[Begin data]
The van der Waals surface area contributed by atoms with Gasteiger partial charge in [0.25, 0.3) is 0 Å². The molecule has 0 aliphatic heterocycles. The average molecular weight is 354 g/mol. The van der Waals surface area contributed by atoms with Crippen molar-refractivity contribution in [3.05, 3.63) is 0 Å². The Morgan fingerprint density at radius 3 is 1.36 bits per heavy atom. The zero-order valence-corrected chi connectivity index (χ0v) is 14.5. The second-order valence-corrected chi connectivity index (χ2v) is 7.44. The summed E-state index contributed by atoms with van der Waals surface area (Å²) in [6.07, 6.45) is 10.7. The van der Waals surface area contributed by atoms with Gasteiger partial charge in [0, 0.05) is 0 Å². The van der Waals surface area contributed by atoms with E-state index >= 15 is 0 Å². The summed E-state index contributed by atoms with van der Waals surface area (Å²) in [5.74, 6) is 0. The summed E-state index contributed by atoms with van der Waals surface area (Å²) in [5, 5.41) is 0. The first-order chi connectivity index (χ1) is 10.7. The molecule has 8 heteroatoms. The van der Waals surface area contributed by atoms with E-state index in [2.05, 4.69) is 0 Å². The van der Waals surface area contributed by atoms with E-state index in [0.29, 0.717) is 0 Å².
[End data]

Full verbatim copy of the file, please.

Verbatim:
The van der Waals surface area contributed by atoms with Gasteiger partial charge in [0.25, 0.3) is 0 Å². The molecule has 0 aliphatic heterocycles. The average molecular weight is 354 g/mol. The van der Waals surface area contributed by atoms with Crippen molar-refractivity contribution in [3.05, 3.63) is 0 Å². The Morgan fingerprint density at radius 3 is 1.36 bits per heavy atom. The zero-order valence-corrected chi connectivity index (χ0v) is 14.5. The second-order valence-corrected chi connectivity index (χ2v) is 7.44. The summed E-state index contributed by atoms with van der Waals surface area (Å²) in [6.07, 6.45) is 10.7. The van der Waals surface area contributed by atoms with Gasteiger partial charge in [0, 0.05) is 0 Å². The van der Waals surface area contributed by atoms with E-state index >= 15 is 0 Å². The summed E-state index contributed by atoms with van der Waals surface area (Å²) in [5.74, 6) is 0. The summed E-state index contributed by atoms with van der Waals surface area (Å²) in [5, 5.41) is 0. The first-order chi connectivity index (χ1) is 10.7. The molecule has 8 heteroatoms. The van der Waals surface area contributed by atoms with E-state index in [2.05, 4.69) is 0 Å². The van der Waals surface area contributed by atoms with E-state index in [0.29, 0.717) is 0 Å².